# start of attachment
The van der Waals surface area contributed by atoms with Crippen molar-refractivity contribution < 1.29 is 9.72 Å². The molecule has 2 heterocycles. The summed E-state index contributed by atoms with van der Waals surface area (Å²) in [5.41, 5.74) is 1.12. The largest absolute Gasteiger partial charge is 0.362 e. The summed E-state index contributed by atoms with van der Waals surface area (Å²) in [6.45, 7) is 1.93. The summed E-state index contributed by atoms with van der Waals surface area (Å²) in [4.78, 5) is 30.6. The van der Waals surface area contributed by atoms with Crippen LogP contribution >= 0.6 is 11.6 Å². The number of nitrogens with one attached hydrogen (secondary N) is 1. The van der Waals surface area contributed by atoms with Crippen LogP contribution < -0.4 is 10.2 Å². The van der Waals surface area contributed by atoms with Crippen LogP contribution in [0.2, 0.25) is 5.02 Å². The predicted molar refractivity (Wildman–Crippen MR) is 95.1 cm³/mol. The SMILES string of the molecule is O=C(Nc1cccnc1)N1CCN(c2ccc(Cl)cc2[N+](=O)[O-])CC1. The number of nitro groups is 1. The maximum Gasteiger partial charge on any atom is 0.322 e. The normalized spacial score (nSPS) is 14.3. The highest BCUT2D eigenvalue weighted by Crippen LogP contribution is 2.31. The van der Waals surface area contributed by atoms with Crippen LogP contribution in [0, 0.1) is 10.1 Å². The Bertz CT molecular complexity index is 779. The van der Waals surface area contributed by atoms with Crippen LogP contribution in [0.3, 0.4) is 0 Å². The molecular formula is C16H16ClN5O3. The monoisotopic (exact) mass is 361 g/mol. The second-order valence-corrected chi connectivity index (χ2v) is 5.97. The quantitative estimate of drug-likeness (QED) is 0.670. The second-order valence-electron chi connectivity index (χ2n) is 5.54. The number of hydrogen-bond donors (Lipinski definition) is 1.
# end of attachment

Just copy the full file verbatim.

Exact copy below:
The van der Waals surface area contributed by atoms with Crippen molar-refractivity contribution < 1.29 is 9.72 Å². The molecule has 2 heterocycles. The summed E-state index contributed by atoms with van der Waals surface area (Å²) in [5.41, 5.74) is 1.12. The largest absolute Gasteiger partial charge is 0.362 e. The summed E-state index contributed by atoms with van der Waals surface area (Å²) in [6.45, 7) is 1.93. The summed E-state index contributed by atoms with van der Waals surface area (Å²) in [4.78, 5) is 30.6. The van der Waals surface area contributed by atoms with Crippen LogP contribution >= 0.6 is 11.6 Å². The number of nitrogens with one attached hydrogen (secondary N) is 1. The van der Waals surface area contributed by atoms with Crippen LogP contribution < -0.4 is 10.2 Å². The van der Waals surface area contributed by atoms with Crippen LogP contribution in [0.2, 0.25) is 5.02 Å². The predicted molar refractivity (Wildman–Crippen MR) is 95.1 cm³/mol. The SMILES string of the molecule is O=C(Nc1cccnc1)N1CCN(c2ccc(Cl)cc2[N+](=O)[O-])CC1. The number of nitro groups is 1. The maximum Gasteiger partial charge on any atom is 0.322 e. The normalized spacial score (nSPS) is 14.3. The highest BCUT2D eigenvalue weighted by Crippen LogP contribution is 2.31. The van der Waals surface area contributed by atoms with Crippen LogP contribution in [0, 0.1) is 10.1 Å². The Bertz CT molecular complexity index is 779. The van der Waals surface area contributed by atoms with Crippen LogP contribution in [0.3, 0.4) is 0 Å². The molecular formula is C16H16ClN5O3. The monoisotopic (exact) mass is 361 g/mol. The second-order valence-corrected chi connectivity index (χ2v) is 5.97. The quantitative estimate of drug-likeness (QED) is 0.670. The second-order valence-electron chi connectivity index (χ2n) is 5.54. The number of hydrogen-bond donors (Lipinski definition) is 1.